There’s confidence that the new Calgary Transit public safety strategy will work and that this is just another step in the service’s evolution.
While it was approved at committee last week, the strategy needed a final endorsement at Calgary city council Tuesday, and it went through on the consent agenda without as much as a peep.
The new transit safety strategy calls for investments in LRT station safety improvements, employee training, and improved integration between law enforcement teams. The biggest change, however, is a move to a hub model that will congregate responses in three distinct locations to start, allowing for better response times to calls for service. The target response is between seven and 10 minutes.
Calgary Transit Director Sharon Fleming said they’re already seeing a significant improvement in transit safety compared with last year. One success marker is that LRT ridership is near pre-pandemic levels. Bus ridership is over 90 per cent (pre-pandemic), she said.
“We’re hoping that the safety strategy provides better response times, so when Calgarians are encountering an issue it’s resolved much more quickly,” she said.
“I personally have reported things through the text line and when that peace officer arrives quickly, that feeling of safety is restored right away. So, I think that’s what we need.”
The coordinated approach to safety and enforcement along with a compassionate social response will continue through this safety plan.
Plan deployed over 18 months
Aaron Coon, Chief of Public Vehicle Standards with the City of Calgary, said the full rollout of the program will take until the end of 2025.
A further $15 million investment must be approved at November’s budget adjustment for these plans to be carried out. The hubs – one at Whitehorn, one downtown and another at Westbrook Station – must be set up before the plan can be executed. Two additional hub sites (northwest and south) are still being determined.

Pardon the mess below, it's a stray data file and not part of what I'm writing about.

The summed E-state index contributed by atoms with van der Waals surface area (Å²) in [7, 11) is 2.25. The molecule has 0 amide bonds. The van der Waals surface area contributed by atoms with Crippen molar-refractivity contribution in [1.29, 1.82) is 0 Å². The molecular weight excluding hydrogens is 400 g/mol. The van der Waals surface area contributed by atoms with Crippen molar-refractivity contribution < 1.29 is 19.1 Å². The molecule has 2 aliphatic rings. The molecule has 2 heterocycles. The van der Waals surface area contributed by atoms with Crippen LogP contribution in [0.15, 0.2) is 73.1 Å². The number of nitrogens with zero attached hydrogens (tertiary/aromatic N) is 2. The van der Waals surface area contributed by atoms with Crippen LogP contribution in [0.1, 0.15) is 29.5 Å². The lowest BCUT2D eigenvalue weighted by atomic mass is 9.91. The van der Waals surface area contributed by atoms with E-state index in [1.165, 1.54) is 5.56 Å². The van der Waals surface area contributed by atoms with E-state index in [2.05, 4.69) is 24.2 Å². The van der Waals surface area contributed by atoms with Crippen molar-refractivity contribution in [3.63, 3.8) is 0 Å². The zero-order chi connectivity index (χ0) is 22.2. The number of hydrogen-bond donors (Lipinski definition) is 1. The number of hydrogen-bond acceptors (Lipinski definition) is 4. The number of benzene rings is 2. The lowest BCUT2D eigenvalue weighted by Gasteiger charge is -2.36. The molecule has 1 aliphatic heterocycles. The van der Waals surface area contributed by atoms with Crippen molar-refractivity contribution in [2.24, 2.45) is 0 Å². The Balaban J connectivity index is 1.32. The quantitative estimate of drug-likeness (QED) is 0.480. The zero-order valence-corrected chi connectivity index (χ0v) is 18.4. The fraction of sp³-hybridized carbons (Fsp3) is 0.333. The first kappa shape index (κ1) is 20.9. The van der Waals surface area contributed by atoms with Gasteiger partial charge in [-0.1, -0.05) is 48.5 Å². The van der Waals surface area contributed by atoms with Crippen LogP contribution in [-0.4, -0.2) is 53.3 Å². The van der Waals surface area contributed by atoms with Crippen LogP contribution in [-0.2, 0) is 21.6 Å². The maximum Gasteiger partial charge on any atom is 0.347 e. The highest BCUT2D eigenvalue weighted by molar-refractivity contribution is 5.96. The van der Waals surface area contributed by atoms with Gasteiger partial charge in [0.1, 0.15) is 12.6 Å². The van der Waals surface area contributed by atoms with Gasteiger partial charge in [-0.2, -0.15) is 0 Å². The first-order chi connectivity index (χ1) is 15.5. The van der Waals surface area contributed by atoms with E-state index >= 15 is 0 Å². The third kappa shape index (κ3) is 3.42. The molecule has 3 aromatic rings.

“When we were looking at the analytics of our service model, the time to respond, we need to make sure that we had the resources placed in different areas of the city to achieve that time response for the target of 10 minutes,” he said.
Coon said there was an expectation from council that they were innovative in their approach to safety. Plus, they heard from Calgarians that safety was a priority.
“What we’re hearing is loud and clear from Calgarians that they have an expectation that we do something different, that there’s an issue with safety or in and around transit and the impacts to our communities,” he said.
Ward 11 Coun. Kourtney Penner said she was happy to support the strategy. She said it addresses both the perception of safety for Calgarians and actual safety needs on the transit system.
“It’s an all-encompassing strategy where we look at moving people towards services and shelters, as much as we make sure that our stations are cleaned and that we have a uniformed presence to provide a degree of certainty but also respond to those people in crisis as well,” she said.